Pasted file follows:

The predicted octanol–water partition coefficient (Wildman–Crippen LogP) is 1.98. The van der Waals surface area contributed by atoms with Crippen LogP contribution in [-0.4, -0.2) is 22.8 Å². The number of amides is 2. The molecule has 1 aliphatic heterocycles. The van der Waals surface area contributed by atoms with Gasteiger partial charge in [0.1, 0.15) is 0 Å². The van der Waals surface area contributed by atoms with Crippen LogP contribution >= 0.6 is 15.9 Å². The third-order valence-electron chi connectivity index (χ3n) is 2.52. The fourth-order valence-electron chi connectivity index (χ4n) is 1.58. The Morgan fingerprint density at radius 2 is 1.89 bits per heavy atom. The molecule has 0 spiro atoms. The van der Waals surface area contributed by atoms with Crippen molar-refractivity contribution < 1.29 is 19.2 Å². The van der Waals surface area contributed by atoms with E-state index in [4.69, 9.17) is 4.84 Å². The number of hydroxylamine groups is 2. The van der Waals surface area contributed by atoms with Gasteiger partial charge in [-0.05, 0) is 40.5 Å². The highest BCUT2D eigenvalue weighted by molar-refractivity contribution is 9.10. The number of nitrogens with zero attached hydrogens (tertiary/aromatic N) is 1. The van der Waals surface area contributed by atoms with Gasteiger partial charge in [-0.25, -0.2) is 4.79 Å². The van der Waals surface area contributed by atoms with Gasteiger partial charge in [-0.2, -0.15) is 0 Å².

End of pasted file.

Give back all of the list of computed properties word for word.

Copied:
The predicted octanol–water partition coefficient (Wildman–Crippen LogP) is 1.98. The van der Waals surface area contributed by atoms with Crippen LogP contribution in [-0.4, -0.2) is 22.8 Å². The number of amides is 2. The molecule has 1 aliphatic heterocycles. The van der Waals surface area contributed by atoms with Gasteiger partial charge in [0.1, 0.15) is 0 Å². The van der Waals surface area contributed by atoms with Crippen LogP contribution >= 0.6 is 15.9 Å². The third-order valence-electron chi connectivity index (χ3n) is 2.52. The fourth-order valence-electron chi connectivity index (χ4n) is 1.58. The Morgan fingerprint density at radius 2 is 1.89 bits per heavy atom. The molecule has 0 spiro atoms. The van der Waals surface area contributed by atoms with Crippen molar-refractivity contribution < 1.29 is 19.2 Å². The van der Waals surface area contributed by atoms with E-state index in [4.69, 9.17) is 4.84 Å². The number of hydroxylamine groups is 2. The van der Waals surface area contributed by atoms with Gasteiger partial charge in [-0.05, 0) is 40.5 Å². The highest BCUT2D eigenvalue weighted by molar-refractivity contribution is 9.10. The number of nitrogens with zero attached hydrogens (tertiary/aromatic N) is 1. The van der Waals surface area contributed by atoms with Gasteiger partial charge in [-0.25, -0.2) is 4.79 Å². The van der Waals surface area contributed by atoms with Gasteiger partial charge in [-0.2, -0.15) is 0 Å².